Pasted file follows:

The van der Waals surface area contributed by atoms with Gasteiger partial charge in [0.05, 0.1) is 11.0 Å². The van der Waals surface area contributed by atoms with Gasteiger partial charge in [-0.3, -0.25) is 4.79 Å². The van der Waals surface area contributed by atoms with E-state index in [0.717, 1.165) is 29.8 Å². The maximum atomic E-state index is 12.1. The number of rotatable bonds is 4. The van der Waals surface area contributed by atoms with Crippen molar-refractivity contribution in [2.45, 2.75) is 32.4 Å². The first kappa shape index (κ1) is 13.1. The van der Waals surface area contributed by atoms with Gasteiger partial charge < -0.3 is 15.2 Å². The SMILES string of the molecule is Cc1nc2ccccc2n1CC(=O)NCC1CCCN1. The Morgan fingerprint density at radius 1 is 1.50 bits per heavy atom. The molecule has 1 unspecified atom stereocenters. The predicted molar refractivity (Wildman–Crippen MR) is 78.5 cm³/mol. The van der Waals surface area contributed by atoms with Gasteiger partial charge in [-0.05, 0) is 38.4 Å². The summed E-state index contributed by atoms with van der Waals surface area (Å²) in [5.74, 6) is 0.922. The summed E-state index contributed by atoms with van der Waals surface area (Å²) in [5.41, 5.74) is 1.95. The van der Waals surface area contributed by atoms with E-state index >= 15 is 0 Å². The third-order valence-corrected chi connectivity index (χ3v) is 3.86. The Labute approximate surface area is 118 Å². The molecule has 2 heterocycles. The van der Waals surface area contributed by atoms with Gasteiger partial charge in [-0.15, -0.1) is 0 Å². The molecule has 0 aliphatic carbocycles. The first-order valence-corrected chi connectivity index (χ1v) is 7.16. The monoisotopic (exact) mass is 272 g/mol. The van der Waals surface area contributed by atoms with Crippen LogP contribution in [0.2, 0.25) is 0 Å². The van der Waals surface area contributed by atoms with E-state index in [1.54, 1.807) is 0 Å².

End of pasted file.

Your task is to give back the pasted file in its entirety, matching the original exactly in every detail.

The van der Waals surface area contributed by atoms with Gasteiger partial charge in [0.05, 0.1) is 11.0 Å². The van der Waals surface area contributed by atoms with Gasteiger partial charge in [-0.3, -0.25) is 4.79 Å². The van der Waals surface area contributed by atoms with E-state index in [0.717, 1.165) is 29.8 Å². The maximum atomic E-state index is 12.1. The number of rotatable bonds is 4. The van der Waals surface area contributed by atoms with Crippen molar-refractivity contribution in [2.45, 2.75) is 32.4 Å². The first kappa shape index (κ1) is 13.1. The van der Waals surface area contributed by atoms with Gasteiger partial charge < -0.3 is 15.2 Å². The SMILES string of the molecule is Cc1nc2ccccc2n1CC(=O)NCC1CCCN1. The Morgan fingerprint density at radius 1 is 1.50 bits per heavy atom. The molecule has 1 unspecified atom stereocenters. The predicted molar refractivity (Wildman–Crippen MR) is 78.5 cm³/mol. The van der Waals surface area contributed by atoms with Gasteiger partial charge in [-0.05, 0) is 38.4 Å². The summed E-state index contributed by atoms with van der Waals surface area (Å²) in [5.74, 6) is 0.922. The summed E-state index contributed by atoms with van der Waals surface area (Å²) in [5.41, 5.74) is 1.95. The van der Waals surface area contributed by atoms with E-state index >= 15 is 0 Å². The third-order valence-corrected chi connectivity index (χ3v) is 3.86. The Labute approximate surface area is 118 Å². The molecule has 2 heterocycles. The van der Waals surface area contributed by atoms with Gasteiger partial charge in [-0.15, -0.1) is 0 Å². The molecule has 0 aliphatic carbocycles. The first-order valence-corrected chi connectivity index (χ1v) is 7.16. The monoisotopic (exact) mass is 272 g/mol. The van der Waals surface area contributed by atoms with Crippen LogP contribution in [0.2, 0.25) is 0 Å². The van der Waals surface area contributed by atoms with E-state index in [1.54, 1.807) is 0 Å².